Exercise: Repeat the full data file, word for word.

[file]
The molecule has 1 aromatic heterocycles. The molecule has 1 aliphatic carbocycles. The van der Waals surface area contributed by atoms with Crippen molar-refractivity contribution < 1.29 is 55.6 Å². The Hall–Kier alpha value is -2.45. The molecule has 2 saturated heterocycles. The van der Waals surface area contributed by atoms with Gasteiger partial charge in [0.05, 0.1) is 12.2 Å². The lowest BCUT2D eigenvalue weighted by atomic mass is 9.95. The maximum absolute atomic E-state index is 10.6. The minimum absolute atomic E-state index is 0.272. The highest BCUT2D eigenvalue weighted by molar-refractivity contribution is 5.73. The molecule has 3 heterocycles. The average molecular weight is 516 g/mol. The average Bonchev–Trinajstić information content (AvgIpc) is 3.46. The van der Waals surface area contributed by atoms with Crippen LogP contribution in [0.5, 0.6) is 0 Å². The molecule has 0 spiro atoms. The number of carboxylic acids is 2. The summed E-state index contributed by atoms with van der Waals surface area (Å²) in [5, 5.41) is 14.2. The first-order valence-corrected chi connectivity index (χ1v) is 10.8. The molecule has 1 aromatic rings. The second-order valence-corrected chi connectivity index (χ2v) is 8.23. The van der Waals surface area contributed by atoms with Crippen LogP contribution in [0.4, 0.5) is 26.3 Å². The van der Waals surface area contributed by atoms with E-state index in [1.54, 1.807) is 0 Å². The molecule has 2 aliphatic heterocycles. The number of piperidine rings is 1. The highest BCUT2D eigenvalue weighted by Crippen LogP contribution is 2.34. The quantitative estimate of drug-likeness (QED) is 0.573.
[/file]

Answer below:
The molecule has 1 aromatic heterocycles. The molecule has 1 aliphatic carbocycles. The van der Waals surface area contributed by atoms with Crippen molar-refractivity contribution < 1.29 is 55.6 Å². The Hall–Kier alpha value is -2.45. The molecule has 2 saturated heterocycles. The van der Waals surface area contributed by atoms with Gasteiger partial charge in [0.05, 0.1) is 12.2 Å². The lowest BCUT2D eigenvalue weighted by atomic mass is 9.95. The maximum absolute atomic E-state index is 10.6. The minimum absolute atomic E-state index is 0.272. The highest BCUT2D eigenvalue weighted by molar-refractivity contribution is 5.73. The molecule has 3 heterocycles. The average molecular weight is 516 g/mol. The average Bonchev–Trinajstić information content (AvgIpc) is 3.46. The van der Waals surface area contributed by atoms with Crippen LogP contribution in [0.5, 0.6) is 0 Å². The molecule has 0 spiro atoms. The number of carboxylic acids is 2. The summed E-state index contributed by atoms with van der Waals surface area (Å²) in [5, 5.41) is 14.2. The first-order valence-corrected chi connectivity index (χ1v) is 10.8. The molecule has 1 aromatic rings. The second-order valence-corrected chi connectivity index (χ2v) is 8.23. The van der Waals surface area contributed by atoms with Crippen LogP contribution in [0.4, 0.5) is 26.3 Å². The van der Waals surface area contributed by atoms with E-state index in [1.54, 1.807) is 0 Å². The molecule has 2 aliphatic heterocycles. The number of piperidine rings is 1. The highest BCUT2D eigenvalue weighted by Crippen LogP contribution is 2.34. The quantitative estimate of drug-likeness (QED) is 0.573.